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Company Directors and Freezing Orders

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Updated: 18th May 2016

Why would business assets be frozen?

Freezing orders are used to prevent business assets from being disposed of, or ‘hidden,’ by a debtor before court judgement can be enforced. A creditor who has applied for a freezing order, or Mareva Injunction as it is also known, must have good reason and be able to present a solid case to the courts.

The applicant must also give an undertaking to pay damages to the debtor should it later be found that the freezing order was incorrectly granted. If one of your creditors has applied for an order to freeze company assets, it is unlikely they have taken this action lightly. Applicants must meet strict conditions, and risk financial loss if they make a mistake.

What type of assets can be frozen?

Various types of asset can be included in a freezing order, but it is often specific assets that are frozen, or certain assets to the value of the debt. In some cases freezing orders cover all the assets of a company, including property, land, vehicles, and company shares.  

Any assets not included in the injunction can be dealt with in the normal way, but you must be careful to ensure the company has enough assets to meet the value of a ‘maximum sum’ order which covers at least the value of the claim.

What could have led to such an injunction being made?

To obtain a freezing order, your creditor must have a ‘substantive cause of action’ and a good, arguable case that can be backed up with solid evidence. They may have made numerous attempts to collect their debt, and faced with non-payment or non-response, fear that you will take aversive action to prevent business assets from being sold.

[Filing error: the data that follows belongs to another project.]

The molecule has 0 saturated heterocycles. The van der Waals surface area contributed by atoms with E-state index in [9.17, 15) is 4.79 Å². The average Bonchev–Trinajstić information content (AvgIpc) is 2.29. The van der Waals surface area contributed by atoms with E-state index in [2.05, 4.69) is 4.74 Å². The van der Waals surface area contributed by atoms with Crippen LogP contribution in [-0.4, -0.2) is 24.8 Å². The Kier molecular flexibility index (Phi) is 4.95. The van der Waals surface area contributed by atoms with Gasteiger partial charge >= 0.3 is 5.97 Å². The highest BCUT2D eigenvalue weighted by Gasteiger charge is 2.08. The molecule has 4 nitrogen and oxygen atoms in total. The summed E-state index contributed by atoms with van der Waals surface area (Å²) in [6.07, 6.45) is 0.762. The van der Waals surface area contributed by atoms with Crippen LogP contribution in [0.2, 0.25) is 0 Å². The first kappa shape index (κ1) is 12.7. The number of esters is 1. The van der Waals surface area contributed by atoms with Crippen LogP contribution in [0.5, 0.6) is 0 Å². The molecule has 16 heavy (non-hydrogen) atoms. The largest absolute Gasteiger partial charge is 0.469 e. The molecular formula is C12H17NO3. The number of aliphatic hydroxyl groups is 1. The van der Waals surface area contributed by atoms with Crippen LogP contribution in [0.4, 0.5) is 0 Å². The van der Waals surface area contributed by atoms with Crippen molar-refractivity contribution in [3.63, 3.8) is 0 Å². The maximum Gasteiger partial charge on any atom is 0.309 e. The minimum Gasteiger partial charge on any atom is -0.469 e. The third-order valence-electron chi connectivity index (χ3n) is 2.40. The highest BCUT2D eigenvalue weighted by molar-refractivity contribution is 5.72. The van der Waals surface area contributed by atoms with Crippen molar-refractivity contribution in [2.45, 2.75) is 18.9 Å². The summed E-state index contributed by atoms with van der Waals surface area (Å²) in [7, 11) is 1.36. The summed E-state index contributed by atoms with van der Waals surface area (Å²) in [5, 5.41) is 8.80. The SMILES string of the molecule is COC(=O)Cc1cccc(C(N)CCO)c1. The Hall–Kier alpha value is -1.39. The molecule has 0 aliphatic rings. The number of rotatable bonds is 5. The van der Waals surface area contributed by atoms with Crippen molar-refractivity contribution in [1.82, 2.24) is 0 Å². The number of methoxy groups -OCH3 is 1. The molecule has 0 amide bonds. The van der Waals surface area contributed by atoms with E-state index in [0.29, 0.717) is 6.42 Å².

A freezing order is likely to immediately precede or run alongside further court action, and can be issued ‘with notice’ or ‘without notice.’ Even a ‘with notice’ injunction leaves the time available to deal with this situation very limited, and you will need to take action immediately.

Dealing with a freezing order

You may or may not have received notice of the application - a freezing order ‘without notice’ leaves you very little time to prepare. You will need to comply with the court’s requests, which might include providing a detailed list of company assets, or possibly gathering together other financial information.

You will be informed of a ‘return date’ hearing which you should attend, but if more time is needed to prepare, you may be able to request that the hearing is moved to a later date. In the meantime you must not deal with the assets in question, as doing so will place you in contempt of court.

It’s advisable to seek professional guidance as soon as possible so that you understand your obligations. A penal notice is included on the front page of a freezing injunction, and this means that you could face prison if you deal with the assets stated, or ignore court instructions.

Real Business Rescue has a highly experienced team of insolvency experts ready to help. We can guide you on the best immediate action to take, and look at the options for your business in the longer term. With 100 offices across the UK, you’re never far away from expert and confidential advice.

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